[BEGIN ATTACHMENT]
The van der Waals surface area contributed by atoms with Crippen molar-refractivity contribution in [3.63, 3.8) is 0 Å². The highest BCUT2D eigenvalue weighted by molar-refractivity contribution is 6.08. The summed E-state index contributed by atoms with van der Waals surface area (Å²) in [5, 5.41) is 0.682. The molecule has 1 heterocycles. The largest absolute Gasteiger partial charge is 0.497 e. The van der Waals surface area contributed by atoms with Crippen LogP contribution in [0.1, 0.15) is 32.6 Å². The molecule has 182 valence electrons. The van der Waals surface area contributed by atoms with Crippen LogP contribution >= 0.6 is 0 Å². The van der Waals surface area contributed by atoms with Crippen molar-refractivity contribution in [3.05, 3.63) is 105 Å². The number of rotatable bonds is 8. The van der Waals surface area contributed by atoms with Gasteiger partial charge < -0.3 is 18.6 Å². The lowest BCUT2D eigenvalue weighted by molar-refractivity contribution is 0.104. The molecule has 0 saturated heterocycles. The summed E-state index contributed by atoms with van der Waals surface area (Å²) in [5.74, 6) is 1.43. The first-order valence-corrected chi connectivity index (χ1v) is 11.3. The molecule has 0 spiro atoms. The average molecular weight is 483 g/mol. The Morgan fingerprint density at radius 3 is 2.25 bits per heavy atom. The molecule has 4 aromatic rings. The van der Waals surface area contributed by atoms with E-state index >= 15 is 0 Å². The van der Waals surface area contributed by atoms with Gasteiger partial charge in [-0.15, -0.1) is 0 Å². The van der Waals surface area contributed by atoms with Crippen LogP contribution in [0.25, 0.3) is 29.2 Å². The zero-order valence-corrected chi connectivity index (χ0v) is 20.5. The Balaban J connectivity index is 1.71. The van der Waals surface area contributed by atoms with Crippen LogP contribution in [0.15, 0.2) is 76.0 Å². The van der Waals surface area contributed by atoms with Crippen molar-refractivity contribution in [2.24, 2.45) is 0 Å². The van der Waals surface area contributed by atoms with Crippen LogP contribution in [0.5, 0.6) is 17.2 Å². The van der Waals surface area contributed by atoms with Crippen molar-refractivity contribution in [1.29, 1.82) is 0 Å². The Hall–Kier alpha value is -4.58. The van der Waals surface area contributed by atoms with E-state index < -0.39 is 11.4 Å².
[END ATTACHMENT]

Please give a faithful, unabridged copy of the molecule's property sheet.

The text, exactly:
The van der Waals surface area contributed by atoms with Crippen molar-refractivity contribution in [3.63, 3.8) is 0 Å². The highest BCUT2D eigenvalue weighted by molar-refractivity contribution is 6.08. The summed E-state index contributed by atoms with van der Waals surface area (Å²) in [5, 5.41) is 0.682. The molecule has 1 heterocycles. The largest absolute Gasteiger partial charge is 0.497 e. The van der Waals surface area contributed by atoms with Crippen LogP contribution in [0.1, 0.15) is 32.6 Å². The molecule has 182 valence electrons. The van der Waals surface area contributed by atoms with Crippen LogP contribution >= 0.6 is 0 Å². The van der Waals surface area contributed by atoms with Crippen molar-refractivity contribution in [3.05, 3.63) is 105 Å². The number of rotatable bonds is 8. The van der Waals surface area contributed by atoms with Gasteiger partial charge < -0.3 is 18.6 Å². The lowest BCUT2D eigenvalue weighted by molar-refractivity contribution is 0.104. The molecule has 0 saturated heterocycles. The summed E-state index contributed by atoms with van der Waals surface area (Å²) in [5.74, 6) is 1.43. The first-order valence-corrected chi connectivity index (χ1v) is 11.3. The molecule has 0 spiro atoms. The average molecular weight is 483 g/mol. The Morgan fingerprint density at radius 3 is 2.25 bits per heavy atom. The molecule has 4 aromatic rings. The van der Waals surface area contributed by atoms with E-state index >= 15 is 0 Å². The van der Waals surface area contributed by atoms with Gasteiger partial charge in [-0.15, -0.1) is 0 Å². The van der Waals surface area contributed by atoms with Crippen LogP contribution in [0.25, 0.3) is 29.2 Å². The zero-order valence-corrected chi connectivity index (χ0v) is 20.5. The Balaban J connectivity index is 1.71. The van der Waals surface area contributed by atoms with Crippen LogP contribution in [0.15, 0.2) is 76.0 Å². The van der Waals surface area contributed by atoms with Crippen molar-refractivity contribution in [2.24, 2.45) is 0 Å². The van der Waals surface area contributed by atoms with Crippen LogP contribution in [0.5, 0.6) is 17.2 Å². The van der Waals surface area contributed by atoms with Crippen molar-refractivity contribution in [1.29, 1.82) is 0 Å². The Hall–Kier alpha value is -4.58. The van der Waals surface area contributed by atoms with E-state index < -0.39 is 11.4 Å².